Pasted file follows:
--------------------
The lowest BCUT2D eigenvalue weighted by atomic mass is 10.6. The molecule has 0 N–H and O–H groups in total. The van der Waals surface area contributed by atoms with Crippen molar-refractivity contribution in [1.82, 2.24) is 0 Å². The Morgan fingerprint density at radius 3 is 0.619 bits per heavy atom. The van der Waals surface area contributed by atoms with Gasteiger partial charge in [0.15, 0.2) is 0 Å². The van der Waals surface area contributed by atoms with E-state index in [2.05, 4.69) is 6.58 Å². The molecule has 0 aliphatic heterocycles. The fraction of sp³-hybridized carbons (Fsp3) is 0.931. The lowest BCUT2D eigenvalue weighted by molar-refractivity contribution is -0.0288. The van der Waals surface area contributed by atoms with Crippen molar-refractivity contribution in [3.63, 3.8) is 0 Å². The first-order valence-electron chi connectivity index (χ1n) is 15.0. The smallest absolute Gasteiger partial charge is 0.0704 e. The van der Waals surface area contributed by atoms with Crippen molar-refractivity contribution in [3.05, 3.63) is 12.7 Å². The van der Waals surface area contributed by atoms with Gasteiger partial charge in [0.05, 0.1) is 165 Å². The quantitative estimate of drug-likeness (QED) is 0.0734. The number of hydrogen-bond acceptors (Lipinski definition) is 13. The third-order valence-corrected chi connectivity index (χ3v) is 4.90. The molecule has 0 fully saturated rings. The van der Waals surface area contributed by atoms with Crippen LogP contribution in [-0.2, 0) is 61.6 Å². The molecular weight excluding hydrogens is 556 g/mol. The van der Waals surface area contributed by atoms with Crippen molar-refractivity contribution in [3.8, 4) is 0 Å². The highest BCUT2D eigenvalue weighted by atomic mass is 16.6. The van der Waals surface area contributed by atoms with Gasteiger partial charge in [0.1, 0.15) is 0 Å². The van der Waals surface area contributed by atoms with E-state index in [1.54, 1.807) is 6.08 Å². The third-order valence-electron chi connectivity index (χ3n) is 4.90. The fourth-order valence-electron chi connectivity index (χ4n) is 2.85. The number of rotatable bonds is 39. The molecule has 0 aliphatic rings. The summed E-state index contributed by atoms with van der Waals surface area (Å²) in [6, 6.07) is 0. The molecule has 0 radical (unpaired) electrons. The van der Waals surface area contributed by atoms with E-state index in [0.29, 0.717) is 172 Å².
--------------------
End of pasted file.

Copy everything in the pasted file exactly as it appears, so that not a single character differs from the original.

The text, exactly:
The lowest BCUT2D eigenvalue weighted by atomic mass is 10.6. The molecule has 0 N–H and O–H groups in total. The van der Waals surface area contributed by atoms with Crippen molar-refractivity contribution in [1.82, 2.24) is 0 Å². The Morgan fingerprint density at radius 3 is 0.619 bits per heavy atom. The van der Waals surface area contributed by atoms with Gasteiger partial charge in [0.15, 0.2) is 0 Å². The van der Waals surface area contributed by atoms with E-state index in [2.05, 4.69) is 6.58 Å². The molecule has 0 aliphatic heterocycles. The fraction of sp³-hybridized carbons (Fsp3) is 0.931. The lowest BCUT2D eigenvalue weighted by molar-refractivity contribution is -0.0288. The van der Waals surface area contributed by atoms with Crippen molar-refractivity contribution in [3.63, 3.8) is 0 Å². The first-order valence-electron chi connectivity index (χ1n) is 15.0. The smallest absolute Gasteiger partial charge is 0.0704 e. The van der Waals surface area contributed by atoms with Crippen molar-refractivity contribution in [3.05, 3.63) is 12.7 Å². The van der Waals surface area contributed by atoms with Gasteiger partial charge in [0.05, 0.1) is 165 Å². The quantitative estimate of drug-likeness (QED) is 0.0734. The number of hydrogen-bond acceptors (Lipinski definition) is 13. The third-order valence-corrected chi connectivity index (χ3v) is 4.90. The molecule has 0 fully saturated rings. The van der Waals surface area contributed by atoms with Crippen LogP contribution in [-0.2, 0) is 61.6 Å². The molecular weight excluding hydrogens is 556 g/mol. The van der Waals surface area contributed by atoms with Crippen molar-refractivity contribution in [3.8, 4) is 0 Å². The highest BCUT2D eigenvalue weighted by atomic mass is 16.6. The van der Waals surface area contributed by atoms with Gasteiger partial charge in [0.1, 0.15) is 0 Å². The van der Waals surface area contributed by atoms with E-state index in [1.54, 1.807) is 6.08 Å². The third-order valence-electron chi connectivity index (χ3n) is 4.90. The fourth-order valence-electron chi connectivity index (χ4n) is 2.85. The number of rotatable bonds is 39. The molecule has 0 aliphatic rings. The summed E-state index contributed by atoms with van der Waals surface area (Å²) in [6, 6.07) is 0. The molecule has 0 radical (unpaired) electrons. The van der Waals surface area contributed by atoms with E-state index in [0.29, 0.717) is 172 Å².